The State of New Jersey will be the latest in a growing list of states to legalize cannabis. On Thursday, April 21st, one day after the famous cannabis holiday, New Jersey residents over the age of 21 will be able to buy cannabis from a list of medical marijuana dispensaries across the state. These select locations, which will include seven companies operating out of 13 already-established medical marijuana dispensaries, will be authorized to sell cannabis to all adults for recreational purposes on day one, but the goal will be to eventually have a flourishing multi-billion dollar industry providing a flood of new revenue for the state and its diverse communities.
A Focus on Social Equity
New Jersey’s legalization effort joins those in many states across the country trying to bring cannabis into the legal sphere, and has been underway since November 2020, when voters approved a referendum legalizing recreational cannabis use in the state.
While the 16-month process from vote to opening day was longer than cannabis advocates hoped for, most have expressed appreciation for the time taken by New Jersey’s Cannabis Regulatory Commission to ensure that the state’s existing medical-marijuana patients would continue to have easy access to their medicine in a busier market, and applauded the standards of social equity built into the legal framework for approving new cannabis business applications. The new laws are aimed at addressing the damage that drug prohibition has caused, disproportionately falling on people of color and making it difficult for medical patients to know they are purchasing safe, rigorously tested products.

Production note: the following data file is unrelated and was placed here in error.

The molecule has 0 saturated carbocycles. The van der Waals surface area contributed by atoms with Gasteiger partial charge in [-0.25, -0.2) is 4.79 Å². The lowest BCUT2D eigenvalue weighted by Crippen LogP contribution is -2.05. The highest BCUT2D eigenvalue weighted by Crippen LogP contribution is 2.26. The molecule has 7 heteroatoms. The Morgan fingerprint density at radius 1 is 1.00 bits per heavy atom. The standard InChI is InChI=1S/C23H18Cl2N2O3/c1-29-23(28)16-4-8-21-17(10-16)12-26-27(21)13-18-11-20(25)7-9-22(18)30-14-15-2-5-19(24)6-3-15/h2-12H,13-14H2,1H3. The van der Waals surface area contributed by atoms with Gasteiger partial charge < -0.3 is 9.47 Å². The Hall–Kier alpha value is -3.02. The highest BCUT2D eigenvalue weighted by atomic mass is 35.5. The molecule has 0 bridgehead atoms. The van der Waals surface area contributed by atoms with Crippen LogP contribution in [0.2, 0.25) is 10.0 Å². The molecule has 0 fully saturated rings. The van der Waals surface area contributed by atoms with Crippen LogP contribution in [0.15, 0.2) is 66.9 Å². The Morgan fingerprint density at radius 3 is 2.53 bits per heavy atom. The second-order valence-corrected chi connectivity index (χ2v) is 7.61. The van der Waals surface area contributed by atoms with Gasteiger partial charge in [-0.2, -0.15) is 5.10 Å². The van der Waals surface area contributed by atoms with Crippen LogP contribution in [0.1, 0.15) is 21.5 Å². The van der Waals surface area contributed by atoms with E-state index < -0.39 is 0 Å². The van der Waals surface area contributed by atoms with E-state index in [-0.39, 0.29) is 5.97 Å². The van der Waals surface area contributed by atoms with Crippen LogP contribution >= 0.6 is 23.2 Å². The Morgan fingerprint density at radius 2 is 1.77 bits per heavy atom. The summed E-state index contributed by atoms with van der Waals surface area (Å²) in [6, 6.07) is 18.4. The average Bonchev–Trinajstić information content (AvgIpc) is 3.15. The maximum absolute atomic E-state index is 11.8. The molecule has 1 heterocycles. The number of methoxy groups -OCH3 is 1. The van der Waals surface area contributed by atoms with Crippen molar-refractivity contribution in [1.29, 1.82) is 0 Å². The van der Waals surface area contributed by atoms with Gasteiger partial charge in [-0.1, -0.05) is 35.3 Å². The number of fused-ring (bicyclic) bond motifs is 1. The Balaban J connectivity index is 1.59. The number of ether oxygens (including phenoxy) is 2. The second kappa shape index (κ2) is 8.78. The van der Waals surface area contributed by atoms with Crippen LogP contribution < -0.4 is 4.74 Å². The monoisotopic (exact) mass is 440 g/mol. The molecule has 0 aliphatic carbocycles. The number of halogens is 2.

New Jersey Legacy Market and Diversity Inclusion at Heart of Legalization
Several ways New Jersey legislators and its Cannabis Regulatory Commission, or CRC, hope to remedy these issues are by granting priority consideration and approval to new marijuana businesses operated by people with prior marijuana convictions and to companies run by minorities, women, and disabled veterans. The state also intends to prioritize its 170 000 registered medical-marijuana patients. Companies applying for retail licenses must provide ways to ensure existing marijuana patients will not be competing against the influx of new customers, including having enough supply on-location and setting up patient hotlines and patient-only points of sale. Access to recreational cannabis use extends to the state’s police officers as well, who will be permitted to use cannabis while off-duty.
With a focus on social equity, proponents hope that the new industry’s workforce will reflect the diversity of the state and be a benefit to local communities.
Check out the CRC’s website to see a list of approved retail dispensaries, which is expected to grow quickly as more companies enter the market.